Sartell takes steps toward redevelopment of former paper mill site

Sartell takes steps toward redevelopment of former paper mill site

Sartell takes steps toward redevelopment of former paper mill site

The city of Sartell recently purchased nearly 60 acres on the banks of the Mississippi River, which used to be the home of the Verso paper mill.

Back in May of 2012, an explosion and fire destroyed the paper mill.

The community has grown around the mill, as there has been one running in town since the early 1900s.

“This is a very recognizable piece of our history, the center of our community. What are we going to do to redevelop it?” asked Mayor Ryan Fitzthum. “There’s not another 57 acres in the region, maybe the state, that can offer a blank canvas to redevelop on the heart of the Mississippi.”

The city recently purchased the land of the old mill with hopes of changing the landscape by creating a future Mill Site Development Project.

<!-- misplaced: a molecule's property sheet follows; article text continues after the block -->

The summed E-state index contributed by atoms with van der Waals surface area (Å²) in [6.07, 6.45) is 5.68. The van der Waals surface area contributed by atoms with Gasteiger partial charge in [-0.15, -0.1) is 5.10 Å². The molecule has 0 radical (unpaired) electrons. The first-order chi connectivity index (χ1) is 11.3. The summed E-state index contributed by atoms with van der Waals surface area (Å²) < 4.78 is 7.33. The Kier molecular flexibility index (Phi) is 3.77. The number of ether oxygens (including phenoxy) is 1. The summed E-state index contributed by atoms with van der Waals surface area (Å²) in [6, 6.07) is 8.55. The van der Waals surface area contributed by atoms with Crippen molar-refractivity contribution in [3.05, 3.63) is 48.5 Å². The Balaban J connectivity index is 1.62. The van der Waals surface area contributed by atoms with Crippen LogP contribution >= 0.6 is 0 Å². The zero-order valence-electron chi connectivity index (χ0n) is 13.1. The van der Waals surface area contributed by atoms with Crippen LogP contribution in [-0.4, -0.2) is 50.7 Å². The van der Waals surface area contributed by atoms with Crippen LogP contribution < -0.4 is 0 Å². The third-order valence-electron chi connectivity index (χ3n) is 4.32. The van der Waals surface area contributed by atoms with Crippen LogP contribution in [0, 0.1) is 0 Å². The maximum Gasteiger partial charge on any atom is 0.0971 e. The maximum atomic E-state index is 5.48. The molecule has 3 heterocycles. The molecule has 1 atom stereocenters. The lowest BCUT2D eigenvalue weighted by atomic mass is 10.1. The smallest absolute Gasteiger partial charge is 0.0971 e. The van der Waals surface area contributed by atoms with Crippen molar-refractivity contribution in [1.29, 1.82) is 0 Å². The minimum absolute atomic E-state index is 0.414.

The conversation recently began in the community about a future redevelopment project that could include commercial, residential and public recreation space.

“To put in a marina would mark a lot of people happy to access the river,” Sartell resident Lou Czarnowski said. “Sartell is very progressive, they are continuingly looking for something for the people, as to what will make people happy.”

“Our rush hour consists of about 12 to 13 cars, that come in,” said resident Steve Lojovich, who lives down the block from the Mill Site Development Project and enjoys the quiet of the neighborhood.

Lojovich hopes there’s more recreation space rather than a project with a mix of residential and business use.

“I have a hard time picturing that. I suppose it could be done, I have a hard time seeing that big mix now,” Lojovich said.

Fitzthum sees the project as an economic driver that could make Sartell a destination spot. One of the next steps comes in the fall, when the city learns the results of an environmental study that could help determine how much of the land can be developed.

More community engagement meetings are to come as well, as the city tries to figure out how to use the land, according to Fitzthum.

The city has more information on the project here.